Our group was a homogenous one. Despite our different backgrounds we all gelled. Mandy works as an IT specialist in a school in London, Sunni is a carer for disabled adults, Magna is a computer and IT whizz kid, Vebeka is a kindergarden principal, Tom is a chef in the oil rigs in the North Sea and Gary is a retired copper from Dorset, who had biked from John O’Groats to Land’s End, parachuted, kayaked in 12 hour races etc. etc. His nickname was Action Man and it wasn’t hard to see why! We had 2 mascots for the trip – Candy the dog and also Fudge the teddy bear, who sat in the back of Gary’s rucksack calmly surveying what madness his owner was now getting up to…
We had a kit inspection at night and Sasha was not happy with my boots and gloves – they got the red card so I had to go and hire alternatives along with poles and ice axe and crampons. It began to dawn on me that we were going to go fairly high if we were going to need all this stuff. The idea behind poles was to save energy. Swimming behind someone else saves 30% energy. Biking behind someone else saves 40% energy and using poles can save 15% energy. I knew in several days time 1% of an energy save would be brilliant so 15% sounded great to me.
In the pub at night Tom and I met an English guy called John who had summited earlier the same day and who looked fresh as a daisy. Tom and I wandered back to our hotel convinced we were all going to make it to the top… Join me next week to see if that tipsy dream comes true!
AUTHOR – PETER JACK
Peter is a very accomplished all round human being, he is someone who is infections with his smile and positive attitude. If you are lucky enough to be in his presence you will spend the entire time smiling from ear to ear. Along with this he is or has been to mention but a few….
- President of the Limavady Rotary Club 2010-2011
- President and head of selectors of Triathlon Ireland 2010-2011
- Founder member and current chair of Triangle Triathlon Club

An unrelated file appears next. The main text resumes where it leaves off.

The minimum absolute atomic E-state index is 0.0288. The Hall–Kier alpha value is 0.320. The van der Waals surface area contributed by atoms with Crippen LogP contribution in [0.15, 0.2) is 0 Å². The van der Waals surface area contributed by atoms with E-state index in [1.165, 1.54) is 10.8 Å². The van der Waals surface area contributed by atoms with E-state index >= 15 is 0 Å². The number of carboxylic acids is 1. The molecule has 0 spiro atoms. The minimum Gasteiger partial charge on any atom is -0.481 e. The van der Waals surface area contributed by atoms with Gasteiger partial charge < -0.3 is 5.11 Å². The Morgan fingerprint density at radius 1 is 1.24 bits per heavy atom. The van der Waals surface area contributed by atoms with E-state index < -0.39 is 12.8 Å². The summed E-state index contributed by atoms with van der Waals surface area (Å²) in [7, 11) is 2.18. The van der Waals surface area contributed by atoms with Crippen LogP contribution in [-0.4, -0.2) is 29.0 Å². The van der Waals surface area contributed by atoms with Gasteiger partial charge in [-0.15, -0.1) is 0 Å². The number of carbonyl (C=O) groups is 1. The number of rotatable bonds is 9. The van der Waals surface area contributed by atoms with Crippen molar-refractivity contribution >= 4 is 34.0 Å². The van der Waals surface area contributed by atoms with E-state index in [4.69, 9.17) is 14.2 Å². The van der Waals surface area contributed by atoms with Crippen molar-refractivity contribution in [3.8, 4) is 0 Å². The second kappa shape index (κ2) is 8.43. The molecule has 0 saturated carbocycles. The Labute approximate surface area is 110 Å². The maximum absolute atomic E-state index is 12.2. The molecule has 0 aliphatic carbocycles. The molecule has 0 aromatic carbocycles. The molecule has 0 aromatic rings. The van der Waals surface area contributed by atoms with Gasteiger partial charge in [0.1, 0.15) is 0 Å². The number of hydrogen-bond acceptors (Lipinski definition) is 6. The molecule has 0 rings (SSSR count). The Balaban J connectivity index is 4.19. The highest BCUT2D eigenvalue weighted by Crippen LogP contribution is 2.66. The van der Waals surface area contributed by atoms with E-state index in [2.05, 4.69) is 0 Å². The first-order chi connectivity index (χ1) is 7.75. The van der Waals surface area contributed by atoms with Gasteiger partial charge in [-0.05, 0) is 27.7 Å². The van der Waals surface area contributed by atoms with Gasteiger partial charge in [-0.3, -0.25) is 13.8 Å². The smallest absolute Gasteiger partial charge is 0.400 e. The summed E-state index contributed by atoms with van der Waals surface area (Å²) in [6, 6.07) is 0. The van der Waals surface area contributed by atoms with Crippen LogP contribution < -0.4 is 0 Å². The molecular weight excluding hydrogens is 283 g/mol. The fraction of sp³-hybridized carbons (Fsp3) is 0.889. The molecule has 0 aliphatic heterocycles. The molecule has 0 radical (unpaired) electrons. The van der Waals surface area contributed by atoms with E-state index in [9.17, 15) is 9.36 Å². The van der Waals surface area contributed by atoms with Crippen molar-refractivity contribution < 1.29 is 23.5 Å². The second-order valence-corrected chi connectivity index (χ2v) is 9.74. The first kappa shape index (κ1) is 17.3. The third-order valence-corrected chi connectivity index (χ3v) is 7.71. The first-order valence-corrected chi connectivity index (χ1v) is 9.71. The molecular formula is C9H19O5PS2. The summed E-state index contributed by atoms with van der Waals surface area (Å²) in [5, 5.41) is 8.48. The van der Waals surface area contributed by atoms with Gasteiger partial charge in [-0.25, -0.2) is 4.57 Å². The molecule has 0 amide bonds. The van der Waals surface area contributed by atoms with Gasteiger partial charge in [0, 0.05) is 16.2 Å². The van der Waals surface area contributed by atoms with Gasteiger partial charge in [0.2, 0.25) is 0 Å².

- Commentator at European, home nations and Irish duathlon championships
- Commentator for BBC at commonwealth games 2002 and the world triathlon championships
- Trekked Kilimanjaro 2010
- Trekked to Everest base camp 2011
- Trekked Kinabalu Borneo 2012
- Trekked Atlas Mountains Morocco 2013
- Trekked Mt Elbrus Russia 2014
- 15 time Ironman finisher
- 40 marathons and counting
- Olympic torch bearer June 2012
- Indoor Ironman 2012
- MC at world Police and Fire Games 2013
- Future Kona Ironman competitor…………!
As you can see, Peter has accomplished an amazing amount and he is still going strong. We are honored to have Peter contribute.
Adventure Alternative is an independent travel company which was started in 1991 by adventurer and mountaineer Gavin Bate, and developed during many years of organising and running expeditions around the world. It is now an established company with an emphasis on responsible travel and a high level of knowledge and experience. They have run trips to the summit of Mount Everest to the middle of the Sahara Desert!
Check out their Elbrus page here to experience an amazingly well organised trip like what Peter has just described above.
If you want to know anything about the climb, Peter or Adventure Alternative please do give us a shout, we’ll be happy to answer any questions you have.
For anyone thinking about Elbrus do not under estimate how cold it can get, you will need a warm sleeping bag as temperatures can get to -20c. The following sleeping bags would be perfect for Elbrus….click here
Stay tuned for next weeks part 2 ……